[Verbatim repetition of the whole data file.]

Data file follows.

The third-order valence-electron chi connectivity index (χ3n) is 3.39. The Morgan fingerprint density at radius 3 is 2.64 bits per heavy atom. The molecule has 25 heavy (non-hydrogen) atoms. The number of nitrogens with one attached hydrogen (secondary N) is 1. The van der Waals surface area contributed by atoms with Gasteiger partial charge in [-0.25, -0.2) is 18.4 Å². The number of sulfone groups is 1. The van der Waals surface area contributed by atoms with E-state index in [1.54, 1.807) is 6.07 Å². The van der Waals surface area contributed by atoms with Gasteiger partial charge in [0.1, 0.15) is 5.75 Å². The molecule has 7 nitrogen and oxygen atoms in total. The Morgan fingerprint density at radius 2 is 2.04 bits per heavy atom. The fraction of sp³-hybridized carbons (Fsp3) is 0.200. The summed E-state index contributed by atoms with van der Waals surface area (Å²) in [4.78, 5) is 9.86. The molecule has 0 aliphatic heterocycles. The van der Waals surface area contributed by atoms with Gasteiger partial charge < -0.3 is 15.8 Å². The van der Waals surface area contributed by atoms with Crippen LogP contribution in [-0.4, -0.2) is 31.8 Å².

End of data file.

The third-order valence-electron chi connectivity index (χ3n) is 3.39. The Morgan fingerprint density at radius 3 is 2.64 bits per heavy atom. The molecule has 25 heavy (non-hydrogen) atoms. The number of nitrogens with one attached hydrogen (secondary N) is 1. The van der Waals surface area contributed by atoms with Gasteiger partial charge in [-0.25, -0.2) is 18.4 Å². The number of sulfone groups is 1. The van der Waals surface area contributed by atoms with E-state index in [1.54, 1.807) is 6.07 Å². The van der Waals surface area contributed by atoms with Gasteiger partial charge in [0.1, 0.15) is 5.75 Å². The molecule has 7 nitrogen and oxygen atoms in total. The Morgan fingerprint density at radius 2 is 2.04 bits per heavy atom. The fraction of sp³-hybridized carbons (Fsp3) is 0.200. The summed E-state index contributed by atoms with van der Waals surface area (Å²) in [4.78, 5) is 9.86. The molecule has 0 aliphatic heterocycles. The van der Waals surface area contributed by atoms with Gasteiger partial charge < -0.3 is 15.8 Å². The van der Waals surface area contributed by atoms with Crippen LogP contribution in [-0.4, -0.2) is 31.8 Å².